Research uncovers simple, cheap material for carbon capture, which is viable for ICE use

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Researchers at UC Berkley in the USA have created a cheap and energy efficient means of carbon capture using the inexpensive polymer melamine — the main component of Formica. The process has the potential to be applied to either large scale emissions sources such as smokestacks or scaled down for automotive use.

According to the research, the new material is simple to make, requiring primarily off-the-shelf melamine powder — which costs about US$40 per ton — along with formaldehyde and cyanuric acid, a chemical that, among other uses, is added with chlorine to swimming pools.

“We wanted to think about a carbon capture material that was derived from sources that were really cheap and easy to get. And so, we decided to start with melamine,” said Jeffrey Reimer, professor of the Graduate School in the Department of Chemical and Biomolecular Engineering at the University of California, Berkeley, and one of the corresponding authors of the paper.

The so-called melamine porous network captures carbon dioxide with an efficiency comparable to early results for another relatively recent material for carbon capture, metal organic frameworks, or MOFs. UC Berkeley chemists created the first such carbon-capture MOF in 2015, and subsequent versions have proved even more efficient at removing carbon dioxide from flue gases, such as those from a coal-fired power plant.

Haiyan Mao, a UC Berkeley postdoctoral fellow who is first author of the paper, said that melamine-based materials use much cheaper ingredients, are easier to make and are more energy efficient than most MOFs. The low cost of porous melamine means that the material could be deployed widely.

“In this study, we focused on cheaper material design for capture and storage and elucidating the interaction mechanism between CO2  and the material,” Mao said. “This work creates a general industrialization method toward sustainable CO2 capture using porous networks. We hope we can design a future attachment for capturing car exhaust gas, or maybe an attachment to a building or even a coating on the surface of furniture.”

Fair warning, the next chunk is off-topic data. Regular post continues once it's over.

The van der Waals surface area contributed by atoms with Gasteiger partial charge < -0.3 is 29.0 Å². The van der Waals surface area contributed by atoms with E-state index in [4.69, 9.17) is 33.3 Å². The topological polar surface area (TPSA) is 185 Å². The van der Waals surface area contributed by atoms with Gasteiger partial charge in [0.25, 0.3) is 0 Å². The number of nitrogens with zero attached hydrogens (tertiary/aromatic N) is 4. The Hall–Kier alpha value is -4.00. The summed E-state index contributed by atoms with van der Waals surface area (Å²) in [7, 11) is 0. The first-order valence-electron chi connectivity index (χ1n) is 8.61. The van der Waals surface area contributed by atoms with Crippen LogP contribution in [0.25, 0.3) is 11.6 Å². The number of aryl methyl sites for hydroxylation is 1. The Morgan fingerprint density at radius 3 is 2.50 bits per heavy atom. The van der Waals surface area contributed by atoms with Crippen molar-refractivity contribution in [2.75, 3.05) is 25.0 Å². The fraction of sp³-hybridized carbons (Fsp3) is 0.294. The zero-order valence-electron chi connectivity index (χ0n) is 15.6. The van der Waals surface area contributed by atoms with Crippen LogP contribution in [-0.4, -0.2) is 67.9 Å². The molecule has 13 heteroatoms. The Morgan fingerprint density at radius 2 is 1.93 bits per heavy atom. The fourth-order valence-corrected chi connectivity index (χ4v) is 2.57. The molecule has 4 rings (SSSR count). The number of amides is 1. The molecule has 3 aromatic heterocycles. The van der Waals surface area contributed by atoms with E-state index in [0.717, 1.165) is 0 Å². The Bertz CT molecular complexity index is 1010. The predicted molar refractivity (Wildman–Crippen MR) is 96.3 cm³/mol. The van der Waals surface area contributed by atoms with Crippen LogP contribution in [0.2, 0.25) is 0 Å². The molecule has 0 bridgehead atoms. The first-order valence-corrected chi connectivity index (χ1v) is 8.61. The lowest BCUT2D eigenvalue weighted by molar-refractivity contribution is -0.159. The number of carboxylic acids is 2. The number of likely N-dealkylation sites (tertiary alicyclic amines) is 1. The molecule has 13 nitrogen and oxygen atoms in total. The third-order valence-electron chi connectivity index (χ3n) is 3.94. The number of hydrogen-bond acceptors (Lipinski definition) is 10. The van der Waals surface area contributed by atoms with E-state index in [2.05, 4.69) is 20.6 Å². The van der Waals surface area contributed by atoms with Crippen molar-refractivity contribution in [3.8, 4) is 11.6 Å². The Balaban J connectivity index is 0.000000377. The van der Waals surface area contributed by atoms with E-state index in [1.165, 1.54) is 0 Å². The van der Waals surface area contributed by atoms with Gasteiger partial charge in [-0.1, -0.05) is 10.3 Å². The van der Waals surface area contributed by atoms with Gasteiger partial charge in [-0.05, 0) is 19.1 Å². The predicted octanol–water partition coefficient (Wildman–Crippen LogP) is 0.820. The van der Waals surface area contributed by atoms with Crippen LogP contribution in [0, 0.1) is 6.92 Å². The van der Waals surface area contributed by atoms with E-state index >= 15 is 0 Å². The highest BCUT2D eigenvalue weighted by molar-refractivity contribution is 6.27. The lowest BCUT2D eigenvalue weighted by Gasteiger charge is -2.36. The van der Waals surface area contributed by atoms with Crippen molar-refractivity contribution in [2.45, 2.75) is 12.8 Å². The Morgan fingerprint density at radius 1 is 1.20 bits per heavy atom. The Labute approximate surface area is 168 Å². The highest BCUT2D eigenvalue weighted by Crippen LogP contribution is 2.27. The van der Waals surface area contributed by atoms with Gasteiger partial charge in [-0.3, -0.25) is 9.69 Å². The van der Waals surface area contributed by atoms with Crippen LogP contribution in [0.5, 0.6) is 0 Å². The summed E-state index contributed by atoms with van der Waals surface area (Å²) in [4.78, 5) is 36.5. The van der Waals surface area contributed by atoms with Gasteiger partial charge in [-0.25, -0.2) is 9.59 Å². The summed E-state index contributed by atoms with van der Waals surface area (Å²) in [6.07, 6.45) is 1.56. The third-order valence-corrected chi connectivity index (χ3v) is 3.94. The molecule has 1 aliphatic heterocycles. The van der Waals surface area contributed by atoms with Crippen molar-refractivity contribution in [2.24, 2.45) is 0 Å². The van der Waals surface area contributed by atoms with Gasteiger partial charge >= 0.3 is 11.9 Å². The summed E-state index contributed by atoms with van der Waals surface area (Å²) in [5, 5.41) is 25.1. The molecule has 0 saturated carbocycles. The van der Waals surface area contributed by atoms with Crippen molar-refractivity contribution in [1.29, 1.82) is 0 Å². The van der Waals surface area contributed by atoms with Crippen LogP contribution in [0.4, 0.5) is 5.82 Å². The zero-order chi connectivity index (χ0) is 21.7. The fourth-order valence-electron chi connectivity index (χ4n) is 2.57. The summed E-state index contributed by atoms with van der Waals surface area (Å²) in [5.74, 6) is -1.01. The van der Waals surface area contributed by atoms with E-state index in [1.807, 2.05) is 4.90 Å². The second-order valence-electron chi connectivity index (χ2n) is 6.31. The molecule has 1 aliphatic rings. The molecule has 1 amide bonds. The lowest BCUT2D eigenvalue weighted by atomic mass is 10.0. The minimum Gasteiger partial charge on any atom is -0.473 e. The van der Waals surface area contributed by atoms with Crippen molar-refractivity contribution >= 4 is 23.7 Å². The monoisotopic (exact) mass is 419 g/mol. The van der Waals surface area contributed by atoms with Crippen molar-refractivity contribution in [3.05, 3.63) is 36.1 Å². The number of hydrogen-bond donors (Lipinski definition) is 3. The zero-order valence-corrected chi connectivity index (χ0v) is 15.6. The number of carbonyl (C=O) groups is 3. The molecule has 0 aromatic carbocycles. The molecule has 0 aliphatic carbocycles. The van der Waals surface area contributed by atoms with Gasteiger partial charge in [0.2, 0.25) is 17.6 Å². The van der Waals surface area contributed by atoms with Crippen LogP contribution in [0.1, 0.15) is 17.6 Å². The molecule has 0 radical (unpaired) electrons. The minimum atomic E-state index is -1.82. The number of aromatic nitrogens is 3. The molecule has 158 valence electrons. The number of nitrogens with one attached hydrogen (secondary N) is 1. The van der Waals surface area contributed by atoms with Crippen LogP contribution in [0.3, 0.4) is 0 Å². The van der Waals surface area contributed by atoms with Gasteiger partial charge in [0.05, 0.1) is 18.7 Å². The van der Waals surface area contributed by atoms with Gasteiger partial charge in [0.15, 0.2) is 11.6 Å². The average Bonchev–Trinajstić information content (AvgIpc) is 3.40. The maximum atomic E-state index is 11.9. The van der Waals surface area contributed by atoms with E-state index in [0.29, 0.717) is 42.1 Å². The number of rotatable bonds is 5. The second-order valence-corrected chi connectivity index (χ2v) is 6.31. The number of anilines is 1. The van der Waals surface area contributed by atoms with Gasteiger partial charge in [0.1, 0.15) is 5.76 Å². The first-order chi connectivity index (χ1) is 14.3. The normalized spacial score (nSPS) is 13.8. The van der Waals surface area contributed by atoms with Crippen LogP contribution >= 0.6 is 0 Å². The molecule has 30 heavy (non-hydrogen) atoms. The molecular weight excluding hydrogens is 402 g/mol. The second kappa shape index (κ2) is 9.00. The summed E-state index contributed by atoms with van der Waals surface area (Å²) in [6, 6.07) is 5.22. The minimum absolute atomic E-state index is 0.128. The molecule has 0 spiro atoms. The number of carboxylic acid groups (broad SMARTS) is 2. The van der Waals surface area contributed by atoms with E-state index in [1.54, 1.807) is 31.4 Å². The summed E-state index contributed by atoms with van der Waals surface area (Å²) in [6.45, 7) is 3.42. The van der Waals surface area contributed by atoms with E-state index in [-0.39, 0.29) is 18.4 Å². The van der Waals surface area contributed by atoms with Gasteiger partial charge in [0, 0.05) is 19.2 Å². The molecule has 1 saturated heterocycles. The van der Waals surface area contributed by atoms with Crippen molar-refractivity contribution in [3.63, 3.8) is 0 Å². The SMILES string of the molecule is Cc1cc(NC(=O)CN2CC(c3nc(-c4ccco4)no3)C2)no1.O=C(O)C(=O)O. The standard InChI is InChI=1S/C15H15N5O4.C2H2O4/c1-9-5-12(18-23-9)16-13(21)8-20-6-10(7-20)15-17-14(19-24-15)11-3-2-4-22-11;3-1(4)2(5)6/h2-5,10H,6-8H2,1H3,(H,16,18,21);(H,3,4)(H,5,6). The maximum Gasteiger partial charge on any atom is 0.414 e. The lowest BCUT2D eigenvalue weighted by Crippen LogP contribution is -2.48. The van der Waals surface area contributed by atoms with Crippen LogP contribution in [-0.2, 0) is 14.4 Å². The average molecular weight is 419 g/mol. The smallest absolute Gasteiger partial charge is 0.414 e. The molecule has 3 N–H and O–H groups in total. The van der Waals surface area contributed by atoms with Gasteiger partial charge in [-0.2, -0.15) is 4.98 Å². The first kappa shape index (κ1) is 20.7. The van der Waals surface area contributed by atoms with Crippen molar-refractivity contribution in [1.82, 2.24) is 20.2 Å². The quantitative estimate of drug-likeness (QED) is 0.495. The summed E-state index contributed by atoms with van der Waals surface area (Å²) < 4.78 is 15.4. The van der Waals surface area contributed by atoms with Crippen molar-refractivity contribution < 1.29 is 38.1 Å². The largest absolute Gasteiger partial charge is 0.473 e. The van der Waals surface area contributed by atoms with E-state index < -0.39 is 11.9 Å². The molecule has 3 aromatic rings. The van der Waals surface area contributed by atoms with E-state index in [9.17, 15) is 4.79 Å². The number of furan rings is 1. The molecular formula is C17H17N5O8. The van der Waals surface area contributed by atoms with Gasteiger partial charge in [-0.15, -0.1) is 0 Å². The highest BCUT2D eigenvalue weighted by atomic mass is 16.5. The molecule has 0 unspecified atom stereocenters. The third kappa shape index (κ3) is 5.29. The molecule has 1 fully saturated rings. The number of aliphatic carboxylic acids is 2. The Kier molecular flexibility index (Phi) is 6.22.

Notably, the melamine porous network with DETA and cyanuric acid modification captures CO2 at about 40°C, slightly above room temperature, and releases it at 80°C, below the boiling point of water. These are much lower temperatures than required by other capture methods and represent considerable energy savings.

The work is a collaboration among a group at UC Berkeley led by Reimer; a group at Stanford University led by Yi Cui, who is director of the Precourt Institute for Energy, the Somorjai Visiting Miller Professor at UC Berkeley, and a former UC Berkeley postdoctoral fellow; UC Berkeley Professor of the Graduate School Alexander Pines; and a group at Texas A&M University led by Hong-Cai Zhou. Jing Tang, a postdoctoral fellow at Stanford and the Stanford Linear Accelerator Center and a visiting scholar at UC Berkeley, is co-first author with Mao. Reimer is also a faculty scientist at Lawrence Berkeley National Laboratory.

In its research, the Berkeley/Stanford/Texas team focused on the common polymer melamine, which is used not only in Formica but also inexpensive dinnerware and utensils, industrial coatings and other plastics. Treating melamine powder with formaldehyde — which the researchers did in kilogram quantities — creates nanoscale pores in the melamine that the researchers thought would absorb CO2.

Mao said that tests confirmed that formaldehyde-treated melamine-adsorbed CO2 somewhat, but adsorption could be much improved by adding another amine-containing chemical, DETA (diethylenetriamine), to bind CO2. She and her colleagues subsequently found that adding cyanuric acid during the polymerization reaction increased the pore size dramatically and radically improved CO2 capture efficiency: Nearly all the carbon dioxide in a simulated flue gas mixture was absorbed within about 3 minutes.

Mao and her colleagues conducted solid-state nuclear magnetic resonance (NMR) studies to understand how cyanuric acid and DETA interacted to make carbon capture so efficient. The studies showed that cyanuric acid forms strong hydrogen bonds with the melamine network that helps stabilize DETA, preventing it from leaching out of the melamine pores during repeated cycles of carbon capture and regeneration.

The Reimer and Cui groups are continuing to tweak the pore size and amine groups to improve the carbon capture efficiency of melamine porous networks, while maintaining the energy efficiency. This involves using a technique called dynamic combinatorial chemistry to vary the proportions of ingredients to achieve effective, scalable, recyclable and high-capacity CO2 capture.

The full paper can be found here.

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Lawrence has been covering engineering subjects – with a focus on motorsport technology – since 2007 and has edited and contributed to a variety of international titles. Currently he is responsible for content across UKI Media & Events' portfolio of websites while also writing for the company's print titles.

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